A few months ago, I found myself googling “handbell notation chart” without much success. There are a few cheat sheets out there, but not as many as you might think. So, I decided to create my own.

25 Reproducible Collections for the Small Handbell Choir

25 Reproducible Collections for the Small Handbell Choir

It can be challenging to find good quality handbell repertoire for a small bell choir. It’s even more difficult to find music for a small, but intermediate-level group. Add to that the expense of buying new handbell music ($5 per copy, on average), which could cost you $50, or so, for one new piece in your library. If your bell choir plays several times per year, as most bell choirs do, this adds up quickly.

A solution? Reproducible collections.

When you purchase a single copy of a reproducible collection, it includes a license to reproduce as many copies of the collection as you need for your ensemble. Most of these collections run around $50, but they include 6-8 pieces for your bell choir to play. This is a significant amount of savings!

Reproducible collections are available from a variety of publishers and distributors. Some are even available as digital downloads (marked with an asterisk below), meaning you can purchase the collection, download it to your computer, and print it immediately without waiting for a book to arrive in the mail. This is a great time-saver if you’re shopping for new music just a few days before your next rehearsal!

How to Direct a Handbell Rehearsal

How to Direct a Handbell Rehearsal

Let’s say you just inherited your church’s handbell choir. You’ve subbed in handbell choirs a few times before and know the basic ringing technique (damping and that all-important snap in the wrist). Maybe you have some conducting experience, too. And the members of this particular handbell choir have been playing together for a long time.

I mean, the bell choir probably runs itself at this point. How hard can it be?

The truth is, it’s not that hard, but it is different from directing a vocal choir or even an instrumental group. Handbell music notation is different (and more complex), there’s often a greater emphasis on rhythm and counting, and the ins and outs of assigning bells and keeping track of parts from piece to piece adds another layer of preparation and planning to your plate as director.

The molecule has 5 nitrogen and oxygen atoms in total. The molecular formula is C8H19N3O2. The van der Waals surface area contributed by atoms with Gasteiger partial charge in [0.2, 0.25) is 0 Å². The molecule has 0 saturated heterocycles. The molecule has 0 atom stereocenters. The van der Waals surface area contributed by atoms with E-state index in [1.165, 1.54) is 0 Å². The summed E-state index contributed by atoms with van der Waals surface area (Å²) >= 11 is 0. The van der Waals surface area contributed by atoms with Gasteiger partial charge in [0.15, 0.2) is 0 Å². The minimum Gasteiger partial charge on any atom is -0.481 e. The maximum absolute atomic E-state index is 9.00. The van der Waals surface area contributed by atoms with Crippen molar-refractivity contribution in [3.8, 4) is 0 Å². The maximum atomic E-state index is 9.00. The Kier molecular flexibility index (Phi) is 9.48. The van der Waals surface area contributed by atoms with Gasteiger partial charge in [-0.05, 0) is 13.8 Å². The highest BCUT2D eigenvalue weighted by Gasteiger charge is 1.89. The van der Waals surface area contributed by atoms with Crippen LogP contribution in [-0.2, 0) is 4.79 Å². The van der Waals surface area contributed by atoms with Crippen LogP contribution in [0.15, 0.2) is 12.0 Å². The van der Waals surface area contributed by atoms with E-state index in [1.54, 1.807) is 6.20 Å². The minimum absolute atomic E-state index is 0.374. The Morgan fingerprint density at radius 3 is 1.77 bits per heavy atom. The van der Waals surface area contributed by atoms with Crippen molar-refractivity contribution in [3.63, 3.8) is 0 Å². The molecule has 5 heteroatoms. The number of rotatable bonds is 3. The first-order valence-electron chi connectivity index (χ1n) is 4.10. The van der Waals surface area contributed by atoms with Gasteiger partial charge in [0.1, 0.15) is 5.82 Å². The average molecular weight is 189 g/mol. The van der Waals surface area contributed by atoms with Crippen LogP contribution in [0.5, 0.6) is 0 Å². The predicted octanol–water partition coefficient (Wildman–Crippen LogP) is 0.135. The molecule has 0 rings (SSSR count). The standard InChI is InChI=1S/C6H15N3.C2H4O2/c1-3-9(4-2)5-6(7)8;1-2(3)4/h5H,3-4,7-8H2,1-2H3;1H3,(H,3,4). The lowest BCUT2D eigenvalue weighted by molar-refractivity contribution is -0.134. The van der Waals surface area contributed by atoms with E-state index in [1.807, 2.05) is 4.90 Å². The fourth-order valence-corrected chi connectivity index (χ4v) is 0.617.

Not to worry, though. Today, I’m sharing what I’ve learned about directing handbell choirs and my process for running a rehearsal. Enjoy!

10 Creative Ways to Use Handbells in Worship

10 Creative Ways to Use Handbells in Worship

One of my favorite parts of worship planning is finding creative ways to incorporate music into the services. From introits to benediction responses, prayer responses, transitions, and even underscoring.

Handbells are a great way to do this!

Over the past few years, SD and I have come up with several creative, meaningful ways to include handbells in worship, beyond the traditional prelude or anthem slot. We recently inherited a bell choir at church, so I’m revisiting some creative, out-of-the-box from our past experiences and coming up with a few new ideas for our group this spring.

I mean, who said you have to have tables and foam and covers and special folders and notebook stands to play? We're breaking with tradition and using handbells in a whole new way.

Here are a few of our favorite ideas:

My Favorite Pinterest Boards for Handbells

My Favorite Pinterest Boards for Handbells

When it comes to playing (and directing) handbells, there's a lot to learn.

For instance, those who are brand new to handbells may not initially realize that the music is written one octave lower than the actual sound the bells make (C5 = Middle C). (source) In addition, there's the basic ringing and damping technique, figuring out how to make bell assignments, and enough special techniques to keep you busy for a while.

Where do you go to learn about getting started, choosing repertoire, teaching technique, and developing music-reading and rhythm skills?

I hope you find a few helpful resources right here on this blog! Here are some posts you might find useful:

5 Creative Ways to Use Handbells in Worship
Adventures in Bell-Ringing: How to Start a Bell Choir
Adventures in Bell-Ringing: Improvisation Activities